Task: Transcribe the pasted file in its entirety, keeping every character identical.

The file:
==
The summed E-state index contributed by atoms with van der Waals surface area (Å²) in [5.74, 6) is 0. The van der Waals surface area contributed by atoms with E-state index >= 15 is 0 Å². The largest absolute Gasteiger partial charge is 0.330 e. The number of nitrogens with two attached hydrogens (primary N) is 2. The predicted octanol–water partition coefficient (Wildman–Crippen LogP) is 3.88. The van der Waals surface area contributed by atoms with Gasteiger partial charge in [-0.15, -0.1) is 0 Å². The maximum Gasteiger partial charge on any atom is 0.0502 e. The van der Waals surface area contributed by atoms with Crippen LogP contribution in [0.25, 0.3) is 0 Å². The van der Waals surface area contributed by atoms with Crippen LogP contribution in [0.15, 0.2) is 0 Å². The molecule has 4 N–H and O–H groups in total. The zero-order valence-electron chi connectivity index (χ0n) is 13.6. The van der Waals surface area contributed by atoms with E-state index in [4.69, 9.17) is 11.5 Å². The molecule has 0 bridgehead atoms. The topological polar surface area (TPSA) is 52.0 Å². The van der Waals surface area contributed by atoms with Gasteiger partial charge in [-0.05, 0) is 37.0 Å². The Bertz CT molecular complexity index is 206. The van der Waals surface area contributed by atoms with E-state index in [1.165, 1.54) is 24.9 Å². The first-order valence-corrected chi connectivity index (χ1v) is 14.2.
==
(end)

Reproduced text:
The summed E-state index contributed by atoms with van der Waals surface area (Å²) in [5.74, 6) is 0. The van der Waals surface area contributed by atoms with E-state index >= 15 is 0 Å². The largest absolute Gasteiger partial charge is 0.330 e. The number of nitrogens with two attached hydrogens (primary N) is 2. The predicted octanol–water partition coefficient (Wildman–Crippen LogP) is 3.88. The van der Waals surface area contributed by atoms with Gasteiger partial charge in [-0.15, -0.1) is 0 Å². The maximum Gasteiger partial charge on any atom is 0.0502 e. The van der Waals surface area contributed by atoms with Crippen LogP contribution in [0.25, 0.3) is 0 Å². The van der Waals surface area contributed by atoms with Crippen LogP contribution in [0.15, 0.2) is 0 Å². The molecule has 4 N–H and O–H groups in total. The zero-order valence-electron chi connectivity index (χ0n) is 13.6. The van der Waals surface area contributed by atoms with E-state index in [4.69, 9.17) is 11.5 Å². The molecule has 0 bridgehead atoms. The topological polar surface area (TPSA) is 52.0 Å². The van der Waals surface area contributed by atoms with Gasteiger partial charge in [-0.05, 0) is 37.0 Å². The Bertz CT molecular complexity index is 206. The van der Waals surface area contributed by atoms with E-state index in [1.165, 1.54) is 24.9 Å². The first-order valence-corrected chi connectivity index (χ1v) is 14.2.